Farm unions upbeat about future

LEADERS OF both NFU Cymru and the Farmers Union of Wales are remarkably upbeat about the industry‘s medium-term prospects.

“Having single farm payments based on an historic model gives us one good reason to be optimistic, and we have also seen improved returns in all sectors except dairying,” said Gareth Vaughan, FUW president.

“Farmers are a pretty resilient lot who want to go on producing food, so I do not expect, as some have suggested, that many will reduce output or get out of the job.”

“But I am deeply concerned about the reluctance of farmers‘ sons and daughters to come into the industry, and the lack of encouragement given to new entrants.”

He would like the Welsh Assembly to help family farmers become more efficient by putting extra money into its Farming Connect initiative, and he wants increased funding for the Tir Gofal agri-environment scheme.

“There are many big challenges ahead, including the impact of ending the over 30-month scheme on the beef market. I am pressing ministers to get exports moving properly before it happens.”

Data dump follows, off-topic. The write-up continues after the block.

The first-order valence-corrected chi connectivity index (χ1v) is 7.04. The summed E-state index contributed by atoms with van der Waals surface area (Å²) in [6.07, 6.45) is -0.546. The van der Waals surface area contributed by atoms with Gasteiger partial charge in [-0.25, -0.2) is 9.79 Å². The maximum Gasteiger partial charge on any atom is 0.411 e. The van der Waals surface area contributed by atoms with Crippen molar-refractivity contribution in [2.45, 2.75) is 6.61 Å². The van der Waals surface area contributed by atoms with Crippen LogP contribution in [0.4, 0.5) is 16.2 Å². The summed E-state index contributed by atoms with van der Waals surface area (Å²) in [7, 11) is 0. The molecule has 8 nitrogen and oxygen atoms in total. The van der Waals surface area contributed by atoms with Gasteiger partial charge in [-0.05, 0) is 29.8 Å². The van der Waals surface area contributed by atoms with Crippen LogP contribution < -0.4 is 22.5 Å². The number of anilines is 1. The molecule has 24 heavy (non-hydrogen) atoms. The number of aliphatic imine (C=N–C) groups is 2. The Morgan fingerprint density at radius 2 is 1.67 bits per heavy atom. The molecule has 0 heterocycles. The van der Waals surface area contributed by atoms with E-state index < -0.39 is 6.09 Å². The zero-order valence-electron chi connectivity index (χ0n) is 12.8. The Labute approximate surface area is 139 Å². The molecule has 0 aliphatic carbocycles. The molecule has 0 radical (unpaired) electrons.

NFU Cymru president Peredur Hughes insists that most of his members see CAP reform as a huge chance to become more efficient.

“They realise that they have to look 10 or 15 years ahead when the industry’s support payments will be even smaller and they will have to depend on the market-place,” says Mr Hughes.

“When they get their SFP cheques it will be time to sit down and work out whether their businesses could survive without it. If the answer is no, the next question is, what changes can be made to make it possible?”

He is worried about the loss of 500 Welsh dairy farmers over the past two years, but, while he expects further casualties, he is confident that the sector will be back in the black in 18 months‘ time.

Because Welsh lamb has a good image on European markets, producers should benefit from the reduction in UK sheep numbers during foot-and-mouth, especially as market development and promotion is now handled by one agency.

Mr Hughes wants to see suckler cow numbers maintained in less favoured areas, possibly through a targeted agri-environment payment.

Both presidents claim that their unions are gaining members as farmers seek information about the nuts and bolts of CAP reform, and neither of them appears to be in the mood for talking about the creation of a single Welsh union.


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